IPM Mite Control Thresholds

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Economic Thresholds & IPM StrategyDewey M. Caron University of Delaware


IPM – Integrated Pest Management“Several techniques are employed simultaneously to solve specific pest problems”I=INTEGRATED – ideally use of more than pesticide chemical control P=PEST – mites sure but applicable to any of the 3 P’s M=MANAGEMENT – as you mange the bee population you manage the P’sAlternative BMP’s Best Management Practices names: Alternative Treatments (non-pesticide)


IPMIPM is a decision-making process for control of PESTS PEST = pathogens, parasites, predators of honey bees, their colonies &/or products Bee Mites have changed the face of beekeeping – no longer bee-havers We are management specialists!


Four Fundamental Strategies for Pest ManagementDo nothing Reduce numbers of pest Reduce susceptibility of the host Use combinations of the last two


Goals to Focus on When Developing a Pest Management PlanReduce pest status Conserve environmental quality Accept tolerable pest densities Improve net profits Timing…NOT calendar treatments


Implementation of Pest Management StrategiesPest identification Pest population assessment Economic evaluation* Timing of controls * Is economic damage possible/imminent?


How to Achieve These GoalsEfficient sampling methods Valid decision guidelines Integrating a number of effective tactics for an overall plan of attack Acceptance of higher mite levels


IPM in PracticeMONITORING Mite levels fluctuate within & between seasons. We must carefully sample (=scout or monitor) and then use best estimates to determine risk level – if risk elevated we control! We MUST - Understand bee/mite life cycle - be able to ID mite & predict #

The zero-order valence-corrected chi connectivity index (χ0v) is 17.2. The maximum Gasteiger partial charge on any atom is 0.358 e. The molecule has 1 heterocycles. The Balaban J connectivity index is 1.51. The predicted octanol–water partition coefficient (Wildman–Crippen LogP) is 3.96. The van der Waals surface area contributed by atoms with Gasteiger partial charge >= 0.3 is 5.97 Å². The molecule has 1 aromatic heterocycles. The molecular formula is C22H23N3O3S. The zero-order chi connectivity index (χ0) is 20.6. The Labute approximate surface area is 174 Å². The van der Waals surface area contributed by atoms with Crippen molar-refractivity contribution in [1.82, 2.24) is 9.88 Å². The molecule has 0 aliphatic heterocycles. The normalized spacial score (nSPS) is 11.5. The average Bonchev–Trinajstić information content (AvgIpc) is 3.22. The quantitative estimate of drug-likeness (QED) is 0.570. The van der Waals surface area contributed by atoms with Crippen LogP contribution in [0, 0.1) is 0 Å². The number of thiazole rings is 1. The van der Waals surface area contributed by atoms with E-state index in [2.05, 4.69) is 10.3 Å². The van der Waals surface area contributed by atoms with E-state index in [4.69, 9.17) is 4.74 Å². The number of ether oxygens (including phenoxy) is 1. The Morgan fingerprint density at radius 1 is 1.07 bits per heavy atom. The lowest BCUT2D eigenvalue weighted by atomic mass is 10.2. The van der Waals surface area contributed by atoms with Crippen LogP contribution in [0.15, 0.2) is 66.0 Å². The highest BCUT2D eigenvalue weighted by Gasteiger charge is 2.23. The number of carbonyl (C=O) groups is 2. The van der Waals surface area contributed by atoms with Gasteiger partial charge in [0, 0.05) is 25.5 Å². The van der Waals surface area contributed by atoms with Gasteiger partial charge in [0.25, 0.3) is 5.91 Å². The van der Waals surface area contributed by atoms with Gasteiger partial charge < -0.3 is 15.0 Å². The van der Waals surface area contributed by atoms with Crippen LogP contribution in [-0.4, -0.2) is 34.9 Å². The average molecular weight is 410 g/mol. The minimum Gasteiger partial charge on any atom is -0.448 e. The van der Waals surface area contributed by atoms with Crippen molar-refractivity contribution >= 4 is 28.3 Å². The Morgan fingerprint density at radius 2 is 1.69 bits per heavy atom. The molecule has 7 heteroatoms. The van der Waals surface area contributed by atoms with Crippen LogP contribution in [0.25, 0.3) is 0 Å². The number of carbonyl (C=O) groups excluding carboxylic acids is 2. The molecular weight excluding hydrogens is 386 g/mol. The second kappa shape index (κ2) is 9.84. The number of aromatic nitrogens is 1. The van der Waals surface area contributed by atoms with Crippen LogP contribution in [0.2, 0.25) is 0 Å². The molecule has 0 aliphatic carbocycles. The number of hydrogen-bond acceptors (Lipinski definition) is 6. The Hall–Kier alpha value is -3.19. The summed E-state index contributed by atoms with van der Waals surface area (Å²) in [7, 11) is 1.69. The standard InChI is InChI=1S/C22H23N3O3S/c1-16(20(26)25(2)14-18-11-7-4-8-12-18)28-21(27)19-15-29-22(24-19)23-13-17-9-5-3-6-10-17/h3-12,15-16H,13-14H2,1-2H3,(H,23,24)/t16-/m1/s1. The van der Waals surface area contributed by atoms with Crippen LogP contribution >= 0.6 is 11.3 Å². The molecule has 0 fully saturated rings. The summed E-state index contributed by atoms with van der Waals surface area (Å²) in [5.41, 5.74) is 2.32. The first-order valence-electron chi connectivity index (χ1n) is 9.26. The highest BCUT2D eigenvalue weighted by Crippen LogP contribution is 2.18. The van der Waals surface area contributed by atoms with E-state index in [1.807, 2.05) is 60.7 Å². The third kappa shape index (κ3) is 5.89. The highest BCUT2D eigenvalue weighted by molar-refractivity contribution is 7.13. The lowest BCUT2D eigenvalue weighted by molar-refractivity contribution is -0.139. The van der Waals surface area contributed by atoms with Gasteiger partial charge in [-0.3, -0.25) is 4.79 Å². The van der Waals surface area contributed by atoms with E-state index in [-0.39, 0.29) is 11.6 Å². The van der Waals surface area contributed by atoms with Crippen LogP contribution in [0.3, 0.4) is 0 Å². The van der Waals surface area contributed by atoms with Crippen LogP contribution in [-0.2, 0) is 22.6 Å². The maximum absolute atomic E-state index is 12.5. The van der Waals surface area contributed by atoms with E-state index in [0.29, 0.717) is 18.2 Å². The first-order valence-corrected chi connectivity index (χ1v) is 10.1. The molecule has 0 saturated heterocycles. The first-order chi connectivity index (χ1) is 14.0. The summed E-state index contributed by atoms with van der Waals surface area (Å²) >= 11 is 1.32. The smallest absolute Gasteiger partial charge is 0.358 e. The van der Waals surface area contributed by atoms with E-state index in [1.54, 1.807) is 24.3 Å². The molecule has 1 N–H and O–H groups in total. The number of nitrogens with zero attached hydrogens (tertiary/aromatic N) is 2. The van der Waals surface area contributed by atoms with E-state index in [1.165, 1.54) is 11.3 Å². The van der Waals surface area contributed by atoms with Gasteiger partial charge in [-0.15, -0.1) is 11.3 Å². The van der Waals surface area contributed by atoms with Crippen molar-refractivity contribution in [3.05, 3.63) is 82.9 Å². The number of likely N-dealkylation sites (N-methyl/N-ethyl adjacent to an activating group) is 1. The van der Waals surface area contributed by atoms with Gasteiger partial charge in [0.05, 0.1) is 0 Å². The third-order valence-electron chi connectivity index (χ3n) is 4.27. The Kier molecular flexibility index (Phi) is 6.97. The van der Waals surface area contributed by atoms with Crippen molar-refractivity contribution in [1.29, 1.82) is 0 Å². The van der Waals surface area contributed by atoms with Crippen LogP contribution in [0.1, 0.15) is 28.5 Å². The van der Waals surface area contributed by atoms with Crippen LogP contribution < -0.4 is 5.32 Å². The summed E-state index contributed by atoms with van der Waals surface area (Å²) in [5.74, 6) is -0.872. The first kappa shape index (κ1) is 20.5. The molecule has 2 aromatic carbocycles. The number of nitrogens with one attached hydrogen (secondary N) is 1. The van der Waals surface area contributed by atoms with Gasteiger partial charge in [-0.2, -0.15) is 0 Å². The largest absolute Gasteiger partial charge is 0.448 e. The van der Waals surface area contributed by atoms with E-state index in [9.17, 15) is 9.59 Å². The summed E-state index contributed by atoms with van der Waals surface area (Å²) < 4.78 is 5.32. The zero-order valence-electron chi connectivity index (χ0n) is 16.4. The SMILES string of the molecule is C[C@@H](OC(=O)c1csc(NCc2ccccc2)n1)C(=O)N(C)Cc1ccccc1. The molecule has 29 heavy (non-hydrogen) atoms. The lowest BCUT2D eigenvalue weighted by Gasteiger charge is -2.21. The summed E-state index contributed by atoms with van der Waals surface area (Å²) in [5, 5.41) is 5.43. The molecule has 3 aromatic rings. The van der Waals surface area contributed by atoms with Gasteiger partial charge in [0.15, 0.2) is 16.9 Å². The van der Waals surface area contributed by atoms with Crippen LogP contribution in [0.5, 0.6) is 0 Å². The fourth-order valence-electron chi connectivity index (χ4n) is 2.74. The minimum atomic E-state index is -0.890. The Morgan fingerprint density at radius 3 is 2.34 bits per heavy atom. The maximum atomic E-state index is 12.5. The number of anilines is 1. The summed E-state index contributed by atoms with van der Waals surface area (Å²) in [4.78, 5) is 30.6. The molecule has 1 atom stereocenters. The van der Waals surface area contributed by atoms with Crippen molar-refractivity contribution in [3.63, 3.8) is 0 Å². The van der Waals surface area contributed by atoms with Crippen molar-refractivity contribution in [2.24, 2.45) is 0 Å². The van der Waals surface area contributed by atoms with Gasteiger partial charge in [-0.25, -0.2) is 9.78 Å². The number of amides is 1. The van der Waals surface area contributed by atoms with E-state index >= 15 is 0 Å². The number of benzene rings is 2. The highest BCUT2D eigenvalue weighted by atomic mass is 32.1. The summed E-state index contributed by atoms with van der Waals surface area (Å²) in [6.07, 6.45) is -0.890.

Varroa mite – a pest or vector?K-Wing or Wingless bees of value?


Illustration series from Martin IN: Mites of Honey Bees Dadant & Sons, Inc 2001Adult female mite enters larval cell as it completes development. She hides on side wall as pre-pupa spins cocoon


In 60 hours she lays 1st egg (male). After 24 hours she lays female egg one every 24 hours


Her son (male) develops feeding on pupa & mates w/ sister as she matures


When adult bee emerges 1.3 adult female mites are mature – if eggs on drone 3X are mature




Control Collapse w/ Pesticides“Resistant” mites increase with each generation Due to: (1)selection pressure (2)Sub-optimal exposure


EILETAverage densityTimePest density80706050403020100Economic ThresholdApply controlsAvoid exceeding economic injury level


Mite NumbersIncrease seasonally


Mite NumbersVary between colonies & yearsHigh mite yrLow mite yr


MonitoringOn brood - worker - drone On bees - ether roll - powdered sugar - alcohol wash In colony - Sticky board


IPM THRESHOLD Monitoring can supply a number - a “guesstimate” One or more numbers can be obtained - use number(s) to evaluate mite population - one mite in sample = X mites in colony (1=50 in U.S. -- 1=100 Europe) Determine an appropriate risk level - one mite vs 100 vs 1000? Assumption: 3000 mites in fall represents a minimally acceptable conservative risk??? Balance of costs vs benefits


Valadation of mite sample [bars] to actual numbers [background] Not perfect but good correlation


ThresholdAn acceptable level of pests [mites] – determine necessity of further controls A number to use to evaluate mite control efficacy efforts Allows estimation of risk if no pesticide chemical is integrated into the control The basis for IPM – a decision process utilizing modern pest control practices


ThresholdSpring/summer (April or May or Mid-June) Sticky boards – over 5-10 Adult bees – over 3-4 Brood – over 5% Exceeding threshold means additional control may be useful Pre-fall (mid-August, Sept too late!) Sticky boards – over 50-60 means additional control Adult bees – over 10-12 Brood – over 5-10% Exceeding threshold means additional (chemical) control needed

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Last Updated: 8th March 2018

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